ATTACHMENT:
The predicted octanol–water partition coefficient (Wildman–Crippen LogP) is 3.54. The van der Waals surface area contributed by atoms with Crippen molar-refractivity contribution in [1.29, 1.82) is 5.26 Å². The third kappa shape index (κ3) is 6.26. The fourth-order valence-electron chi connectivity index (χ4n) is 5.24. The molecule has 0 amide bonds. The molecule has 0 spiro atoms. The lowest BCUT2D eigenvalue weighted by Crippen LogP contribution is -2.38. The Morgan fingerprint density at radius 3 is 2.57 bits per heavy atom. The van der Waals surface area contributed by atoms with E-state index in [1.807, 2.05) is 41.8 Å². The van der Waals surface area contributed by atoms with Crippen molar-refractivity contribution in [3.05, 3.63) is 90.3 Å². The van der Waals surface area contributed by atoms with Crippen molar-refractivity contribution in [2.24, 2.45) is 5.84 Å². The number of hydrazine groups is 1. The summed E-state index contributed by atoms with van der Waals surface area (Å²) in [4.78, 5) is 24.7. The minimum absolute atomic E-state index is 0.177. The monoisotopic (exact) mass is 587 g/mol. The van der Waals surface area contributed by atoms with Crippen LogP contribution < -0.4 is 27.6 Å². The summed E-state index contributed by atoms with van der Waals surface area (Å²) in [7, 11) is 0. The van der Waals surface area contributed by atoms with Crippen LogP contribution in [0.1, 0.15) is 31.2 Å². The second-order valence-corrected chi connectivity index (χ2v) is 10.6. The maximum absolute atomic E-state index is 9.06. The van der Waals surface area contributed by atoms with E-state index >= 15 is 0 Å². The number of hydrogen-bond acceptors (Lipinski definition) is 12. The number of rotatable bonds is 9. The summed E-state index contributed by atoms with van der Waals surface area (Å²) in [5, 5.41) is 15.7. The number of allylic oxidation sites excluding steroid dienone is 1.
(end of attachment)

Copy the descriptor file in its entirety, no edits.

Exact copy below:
The predicted octanol–water partition coefficient (Wildman–Crippen LogP) is 3.54. The van der Waals surface area contributed by atoms with Crippen molar-refractivity contribution in [1.29, 1.82) is 5.26 Å². The third kappa shape index (κ3) is 6.26. The fourth-order valence-electron chi connectivity index (χ4n) is 5.24. The molecule has 0 amide bonds. The molecule has 0 spiro atoms. The lowest BCUT2D eigenvalue weighted by Crippen LogP contribution is -2.38. The Morgan fingerprint density at radius 3 is 2.57 bits per heavy atom. The van der Waals surface area contributed by atoms with E-state index in [1.807, 2.05) is 41.8 Å². The van der Waals surface area contributed by atoms with Crippen molar-refractivity contribution in [3.05, 3.63) is 90.3 Å². The van der Waals surface area contributed by atoms with Crippen molar-refractivity contribution in [2.24, 2.45) is 5.84 Å². The number of hydrazine groups is 1. The summed E-state index contributed by atoms with van der Waals surface area (Å²) in [4.78, 5) is 24.7. The minimum absolute atomic E-state index is 0.177. The monoisotopic (exact) mass is 587 g/mol. The van der Waals surface area contributed by atoms with Crippen LogP contribution < -0.4 is 27.6 Å². The summed E-state index contributed by atoms with van der Waals surface area (Å²) in [7, 11) is 0. The van der Waals surface area contributed by atoms with Crippen LogP contribution in [0.1, 0.15) is 31.2 Å². The second-order valence-corrected chi connectivity index (χ2v) is 10.6. The maximum absolute atomic E-state index is 9.06. The van der Waals surface area contributed by atoms with E-state index >= 15 is 0 Å². The number of hydrogen-bond acceptors (Lipinski definition) is 12. The number of rotatable bonds is 9. The summed E-state index contributed by atoms with van der Waals surface area (Å²) in [5, 5.41) is 15.7. The number of allylic oxidation sites excluding steroid dienone is 1.